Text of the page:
A massive outburst rocked the cosmos nearly 8 billion years ago, but we're only just observing it.
They're not called "supermassive" black holes for nothing, as a video from NASA illustrates.
The theorized object warps spacetime like a black hole but still releases light.
Machine learning has boosted the resolution of an image produced by Event Horizon Telescope data captured six years…
A rare ‘ultramassive’ black hole, 30 billion times the mass of the Sun, is lurking in the cosmos.
The jet is from the most distant tidal disruption event yet observed.
The dense, dormant object is hiding in plain sight.
These are the IXPE mission’s first observations of a mass-accreting black hole.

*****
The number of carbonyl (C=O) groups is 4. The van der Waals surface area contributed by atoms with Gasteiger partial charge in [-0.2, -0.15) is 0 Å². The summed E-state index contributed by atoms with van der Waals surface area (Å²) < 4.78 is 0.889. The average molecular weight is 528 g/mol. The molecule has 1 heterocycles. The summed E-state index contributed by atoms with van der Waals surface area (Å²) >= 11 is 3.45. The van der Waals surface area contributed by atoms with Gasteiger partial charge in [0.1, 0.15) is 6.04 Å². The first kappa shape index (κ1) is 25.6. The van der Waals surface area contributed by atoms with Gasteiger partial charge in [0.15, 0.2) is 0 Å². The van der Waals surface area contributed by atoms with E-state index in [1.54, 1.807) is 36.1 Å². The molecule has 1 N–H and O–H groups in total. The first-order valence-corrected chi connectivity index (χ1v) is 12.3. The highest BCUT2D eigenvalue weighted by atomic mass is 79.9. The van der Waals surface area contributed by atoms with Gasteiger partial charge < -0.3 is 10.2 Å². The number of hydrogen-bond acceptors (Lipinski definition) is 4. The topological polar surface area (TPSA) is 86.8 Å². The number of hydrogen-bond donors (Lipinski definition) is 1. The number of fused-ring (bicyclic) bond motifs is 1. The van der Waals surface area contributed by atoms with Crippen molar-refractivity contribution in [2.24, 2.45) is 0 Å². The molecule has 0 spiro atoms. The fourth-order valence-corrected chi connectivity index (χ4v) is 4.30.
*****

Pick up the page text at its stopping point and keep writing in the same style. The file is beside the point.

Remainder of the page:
The black hole ejected stellar material in 2021, three years after pulling a star into its orbit.
The bubble is spinning around the galactic core at mind-boggling speeds.
Astro Twitter was filled with emotion and, of course, memes.
It's the second major view of a black hole to come out of the Event Horizon Telescope.
In these binary systems, a star is slowly eaten as it death-spirals around a black hole.
The Event Horizon Telescope Collaboration has some mystery news to share next week.
The "Reverberation Machine" is helping scientists detect outbursts from black holes.
Lurking in old observations from the Hubble Space Telescope is an intriguing object from the early universe.
Astronomers say it's the most misaligned black hole they've ever seen.
The researchers suspect a globular cluster contains an elusive intermediate-mass black hole.
The team of astrophysicists found that 1% of ordinary matter may be stored away in the lightless spheres.
One star is orbiting the black hole at 5,431 miles per second, which is 0.03% the speed of light.